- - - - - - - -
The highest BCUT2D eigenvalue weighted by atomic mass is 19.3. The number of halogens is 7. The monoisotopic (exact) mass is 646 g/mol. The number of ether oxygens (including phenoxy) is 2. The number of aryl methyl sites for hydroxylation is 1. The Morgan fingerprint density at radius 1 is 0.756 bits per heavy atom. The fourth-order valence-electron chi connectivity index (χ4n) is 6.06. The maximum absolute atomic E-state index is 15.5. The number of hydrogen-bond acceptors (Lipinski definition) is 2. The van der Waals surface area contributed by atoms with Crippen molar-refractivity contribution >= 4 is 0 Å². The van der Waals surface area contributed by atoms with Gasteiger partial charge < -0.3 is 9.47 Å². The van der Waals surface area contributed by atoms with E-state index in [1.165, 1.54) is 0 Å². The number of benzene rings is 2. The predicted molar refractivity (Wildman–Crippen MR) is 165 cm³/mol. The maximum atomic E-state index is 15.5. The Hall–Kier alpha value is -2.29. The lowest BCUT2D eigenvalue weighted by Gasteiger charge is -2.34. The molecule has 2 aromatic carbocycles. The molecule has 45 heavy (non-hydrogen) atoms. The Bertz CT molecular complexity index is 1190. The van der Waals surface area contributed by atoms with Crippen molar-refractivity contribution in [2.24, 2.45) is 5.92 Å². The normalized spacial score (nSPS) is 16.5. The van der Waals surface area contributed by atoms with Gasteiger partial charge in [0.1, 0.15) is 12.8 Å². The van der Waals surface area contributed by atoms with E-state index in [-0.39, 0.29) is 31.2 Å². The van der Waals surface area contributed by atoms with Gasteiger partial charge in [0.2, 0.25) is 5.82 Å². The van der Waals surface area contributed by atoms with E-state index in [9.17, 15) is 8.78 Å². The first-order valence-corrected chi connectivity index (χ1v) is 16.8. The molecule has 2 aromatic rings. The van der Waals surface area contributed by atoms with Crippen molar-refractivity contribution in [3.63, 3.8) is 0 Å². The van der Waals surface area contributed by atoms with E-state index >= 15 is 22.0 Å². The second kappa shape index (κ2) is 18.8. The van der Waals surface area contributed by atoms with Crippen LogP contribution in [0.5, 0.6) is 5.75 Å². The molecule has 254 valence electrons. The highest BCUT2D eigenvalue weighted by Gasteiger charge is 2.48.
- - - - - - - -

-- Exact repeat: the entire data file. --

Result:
The highest BCUT2D eigenvalue weighted by atomic mass is 19.3. The number of halogens is 7. The monoisotopic (exact) mass is 646 g/mol. The number of ether oxygens (including phenoxy) is 2. The number of aryl methyl sites for hydroxylation is 1. The Morgan fingerprint density at radius 1 is 0.756 bits per heavy atom. The fourth-order valence-electron chi connectivity index (χ4n) is 6.06. The maximum absolute atomic E-state index is 15.5. The number of hydrogen-bond acceptors (Lipinski definition) is 2. The van der Waals surface area contributed by atoms with Crippen molar-refractivity contribution >= 4 is 0 Å². The van der Waals surface area contributed by atoms with Gasteiger partial charge < -0.3 is 9.47 Å². The van der Waals surface area contributed by atoms with E-state index in [1.165, 1.54) is 0 Å². The number of benzene rings is 2. The predicted molar refractivity (Wildman–Crippen MR) is 165 cm³/mol. The maximum atomic E-state index is 15.5. The Hall–Kier alpha value is -2.29. The lowest BCUT2D eigenvalue weighted by Gasteiger charge is -2.34. The molecule has 2 aromatic carbocycles. The molecule has 45 heavy (non-hydrogen) atoms. The Bertz CT molecular complexity index is 1190. The van der Waals surface area contributed by atoms with Crippen molar-refractivity contribution in [2.24, 2.45) is 5.92 Å². The normalized spacial score (nSPS) is 16.5. The van der Waals surface area contributed by atoms with Gasteiger partial charge in [0.1, 0.15) is 12.8 Å². The van der Waals surface area contributed by atoms with E-state index in [-0.39, 0.29) is 31.2 Å². The van der Waals surface area contributed by atoms with Gasteiger partial charge in [0.2, 0.25) is 5.82 Å². The van der Waals surface area contributed by atoms with E-state index in [9.17, 15) is 8.78 Å². The first-order valence-corrected chi connectivity index (χ1v) is 16.8. The molecule has 2 aromatic rings. The van der Waals surface area contributed by atoms with Crippen molar-refractivity contribution in [3.63, 3.8) is 0 Å². The van der Waals surface area contributed by atoms with E-state index >= 15 is 22.0 Å². The second kappa shape index (κ2) is 18.8. The van der Waals surface area contributed by atoms with Crippen LogP contribution in [0.5, 0.6) is 5.75 Å². The molecule has 254 valence electrons. The highest BCUT2D eigenvalue weighted by Gasteiger charge is 2.48.